Some dental assistants choose not to work in a practice, but to process dental claims for insurance companies. Other career options include teaching future dental assistants in a vocational school program, or becoming a dental product sales representative. If you are looking for a new challenge, consider becoming a dental hygienist.

Statistical insight

This profession is growing faster than the occupational average rate, with the U.S. Bureau of Labor Statistics projecting an 11% percent increase in dental assistant jobs between 2020 and 2030. 

How to write a dental assistant resume

Getting started writing your dental assistant resume should seem less daunting when you realize the process can be broken into the same steps that apply to all resumes. Your aim is to create a page containing these elements:

  • Header
  • Profile (sometimes called summary or personal statement)
  • Employment history
  • Education
  • Skills

Before delving into each of these resume sections one at a time, let’s look at some general considerations.

Applicant Tracking Systems (ATS)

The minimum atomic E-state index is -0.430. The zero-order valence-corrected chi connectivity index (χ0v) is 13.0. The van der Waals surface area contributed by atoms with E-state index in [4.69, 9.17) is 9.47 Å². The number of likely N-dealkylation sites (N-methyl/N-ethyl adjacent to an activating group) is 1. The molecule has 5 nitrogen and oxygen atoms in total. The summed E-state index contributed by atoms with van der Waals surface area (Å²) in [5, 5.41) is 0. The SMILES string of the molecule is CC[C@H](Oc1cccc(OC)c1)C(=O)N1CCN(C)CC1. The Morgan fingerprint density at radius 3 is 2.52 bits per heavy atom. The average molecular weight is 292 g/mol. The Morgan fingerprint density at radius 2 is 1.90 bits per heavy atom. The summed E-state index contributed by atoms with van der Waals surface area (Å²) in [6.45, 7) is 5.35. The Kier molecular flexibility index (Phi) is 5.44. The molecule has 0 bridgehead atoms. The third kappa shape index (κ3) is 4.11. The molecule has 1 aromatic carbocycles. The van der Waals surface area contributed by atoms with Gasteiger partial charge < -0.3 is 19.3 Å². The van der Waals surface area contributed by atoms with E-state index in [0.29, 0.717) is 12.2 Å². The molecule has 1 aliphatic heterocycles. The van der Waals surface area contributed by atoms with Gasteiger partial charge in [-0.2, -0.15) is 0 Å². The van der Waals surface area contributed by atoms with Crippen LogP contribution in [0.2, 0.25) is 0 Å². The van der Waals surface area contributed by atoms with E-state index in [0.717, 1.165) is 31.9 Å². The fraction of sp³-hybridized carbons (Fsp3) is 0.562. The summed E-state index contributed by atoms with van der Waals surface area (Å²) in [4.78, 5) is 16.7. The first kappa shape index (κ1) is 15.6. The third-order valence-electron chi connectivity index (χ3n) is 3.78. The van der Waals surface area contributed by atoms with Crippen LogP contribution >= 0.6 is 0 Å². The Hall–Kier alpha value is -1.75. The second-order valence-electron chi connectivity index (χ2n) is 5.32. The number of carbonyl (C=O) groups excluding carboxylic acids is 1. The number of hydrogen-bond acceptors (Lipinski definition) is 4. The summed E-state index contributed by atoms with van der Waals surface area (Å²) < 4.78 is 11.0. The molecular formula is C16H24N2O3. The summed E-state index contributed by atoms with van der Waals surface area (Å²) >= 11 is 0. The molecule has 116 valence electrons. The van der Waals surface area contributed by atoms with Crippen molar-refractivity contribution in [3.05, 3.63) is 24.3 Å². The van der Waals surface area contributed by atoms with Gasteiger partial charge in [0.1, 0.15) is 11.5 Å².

Why isn’t my resume getting any responses? For anyone asking that question, ATS may be the answer. Most medium and large companies use digital tool in the hiring process to sort, document, and rank resumes. 

Your first job is to understand how the ATS works so that your resume doesn’t end up eliminated before a hiring manager sees it. Algorithm-based ATS software is designed to eliminate "bad" resumes before they ever get into the hands of a human. Hiring managers do not have time to read the hundreds of resumes they receive for each position. Instead, they rely on ATS to narrow the field. 

As each job application is received online, ATS systems hunt for keywords related to skills that employers prioritize. Employers receive many resumes for each job opening, but only four to six applicants will earn an interview. Therefore, you need to stand out from the crowd to beat the odds. That means it is vital for you to use the right keywords in your resume. (Also pay special attention to formal application requirements for indicating your city, contact information, certifications, etc.)

What are keywords and how do I find them?

It may seem obvious, but these are the words hiring managers have programmed the ATS to look for. If you don’t include those words, no matter how amazing your qualifications, your resume will never be seen by a person. Read each job listing carefully and highlight any skills mentioned. Then, make sure you tailor your resume to include those words. 

Knowing which words will help you get past the ATS can be confusing. If job listings are vague, or the opposite — too detailed—consider using a word cloud program such as wordle.com or wordart.com. Enter the job description wording and the keywords will literally pop out. The more often a word is used, the bigger it will be.